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  #11  
Old 14th December 2014, 11:08 AM
GST GST is offline
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This is what I don't understand. These CE farmers are descended from hunter-gatherers also. It is not as if they came from Mars. We are all descended from hunter-gatherers.
Do you have access to the article? Previous studies have shown that CE farmers are primarily descended from Middle Eastern farmers, not hunter-gatherers. While most Europeans have a small amount of hunter-gatherer ancestry, they mostly descend from Neolithic and post-Neolithic immigrants.
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  #12  
Old 14th December 2014, 11:58 AM
1798 1798 is offline
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Originally Posted by GST View Post
Do you have access to the article? Previous studies have shown that CE farmers are primarily descended from Middle Eastern farmers, not hunter-gatherers. While most Europeans have a small amount of hunter-gatherer ancestry, they mostly descend from Neolithic and post-Neolithic immigrants.
Everyone in the world is descended from hunter-gatherers.
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  #13  
Old 14th December 2014, 04:36 PM
GST GST is offline
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Everyone in the world is descended from hunter-gatherers.
Of course, everyone was a hunter-gatherer before the invention of farming. But this paper is talking specifically about the European Neolithization process and whether modern Europeans descend from Mesolithic European hunter-gatherers or Neolithic farmers. This is a topic that has been extensively debated for decades, and until recently the dominant theory was that Neolithic technologies arrived in Europe by cultural diffusion. DNA testing has overturned that theory and we now know that farming arrived in Europe by migration of people from the Middle East.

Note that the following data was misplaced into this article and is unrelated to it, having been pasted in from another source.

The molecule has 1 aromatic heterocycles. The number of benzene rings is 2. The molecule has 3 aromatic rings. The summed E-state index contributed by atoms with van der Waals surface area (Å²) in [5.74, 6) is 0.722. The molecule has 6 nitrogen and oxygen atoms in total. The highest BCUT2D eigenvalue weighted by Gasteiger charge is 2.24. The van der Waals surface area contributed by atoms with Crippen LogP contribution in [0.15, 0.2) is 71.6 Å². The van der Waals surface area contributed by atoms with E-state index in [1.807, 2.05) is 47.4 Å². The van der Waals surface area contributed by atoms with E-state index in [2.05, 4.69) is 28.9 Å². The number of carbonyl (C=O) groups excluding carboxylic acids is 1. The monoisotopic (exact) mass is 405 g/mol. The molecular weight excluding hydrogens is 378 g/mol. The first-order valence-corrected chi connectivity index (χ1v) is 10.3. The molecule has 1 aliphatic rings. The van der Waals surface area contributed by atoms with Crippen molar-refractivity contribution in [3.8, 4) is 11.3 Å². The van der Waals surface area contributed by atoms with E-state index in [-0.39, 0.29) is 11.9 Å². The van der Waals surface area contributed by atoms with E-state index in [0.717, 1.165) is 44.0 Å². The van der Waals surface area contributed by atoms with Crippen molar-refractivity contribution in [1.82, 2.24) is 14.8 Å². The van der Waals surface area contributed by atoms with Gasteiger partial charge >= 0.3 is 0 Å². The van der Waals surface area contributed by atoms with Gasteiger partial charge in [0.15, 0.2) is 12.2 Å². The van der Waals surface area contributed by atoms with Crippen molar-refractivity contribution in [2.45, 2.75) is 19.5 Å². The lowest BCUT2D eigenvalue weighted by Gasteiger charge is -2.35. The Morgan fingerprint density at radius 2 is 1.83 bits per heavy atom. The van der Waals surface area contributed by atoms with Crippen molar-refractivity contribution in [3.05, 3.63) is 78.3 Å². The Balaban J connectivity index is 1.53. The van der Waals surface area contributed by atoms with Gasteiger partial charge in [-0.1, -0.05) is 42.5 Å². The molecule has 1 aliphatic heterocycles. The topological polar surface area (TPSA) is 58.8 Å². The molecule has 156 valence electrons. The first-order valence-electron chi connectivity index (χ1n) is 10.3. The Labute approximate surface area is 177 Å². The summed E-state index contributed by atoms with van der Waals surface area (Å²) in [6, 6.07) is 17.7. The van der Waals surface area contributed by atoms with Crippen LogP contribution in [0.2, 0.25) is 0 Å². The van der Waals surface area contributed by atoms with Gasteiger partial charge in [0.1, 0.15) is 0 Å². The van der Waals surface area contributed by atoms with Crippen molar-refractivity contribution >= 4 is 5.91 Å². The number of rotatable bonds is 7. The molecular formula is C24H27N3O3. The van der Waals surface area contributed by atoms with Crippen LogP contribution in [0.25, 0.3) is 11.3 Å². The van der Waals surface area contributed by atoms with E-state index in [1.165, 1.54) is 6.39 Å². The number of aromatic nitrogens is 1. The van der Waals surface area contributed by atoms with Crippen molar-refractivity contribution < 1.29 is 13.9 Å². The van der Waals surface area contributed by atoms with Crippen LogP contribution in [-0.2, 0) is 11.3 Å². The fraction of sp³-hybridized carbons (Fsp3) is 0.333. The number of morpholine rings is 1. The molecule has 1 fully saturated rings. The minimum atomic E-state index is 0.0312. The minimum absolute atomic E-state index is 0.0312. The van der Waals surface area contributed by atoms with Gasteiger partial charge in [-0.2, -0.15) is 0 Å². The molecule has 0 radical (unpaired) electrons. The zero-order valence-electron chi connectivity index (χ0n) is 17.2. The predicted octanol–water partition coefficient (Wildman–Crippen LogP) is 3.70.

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  #14  
Old 15th December 2014, 08:50 AM
1798 1798 is offline
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Do you have access to the article? Previous studies have shown that CE farmers are primarily descended from Middle Eastern farmers, not hunter-gatherers. While most Europeans have a small amount of hunter-gatherer ancestry, they mostly descend from Neolithic and post-Neolithic immigrants.
How did they determine that?
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  #15  
Old 15th December 2014, 12:59 PM
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How did they determine that?
They analyzed the DNA of ancient human remains.
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  #16  
Old 15th December 2014, 01:12 PM
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They analyzed the DNA of ancient human remains.
Is 46% considered a small amount of HG dna?
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  #17  
Old 15th December 2014, 03:37 PM
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They analyzed the DNA of ancient human remains.
Where did the Bulgarian population get the 31% NE dna from? Was that a back migration from north western Europe? Bulgaria has the highest variance of R1b-L23.
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  #18  
Old 15th December 2014, 04:19 PM
T E Peterman T E Peterman is offline
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Bulgaria sits in an interesting place in Europe; namely to the NW of the Bosporus. When Neolithic farmers crossed from Anatolia to the Balkans prior to 6000 BC, Bulgaria was received many early settlements. When Ancient North Eurasians invaded Old Europe on horseback (ca 3900 BC), coming from the Ukraine, many of them were likely M269+. If L23 wasn't born in Bulgaria, it likely spent its childhood there.

As you, I have great interest in L23, because that is the MRCA for my maternal uncle (who is CTS7822*) and most of the European R1b family (L51+).

Timothy Peterman
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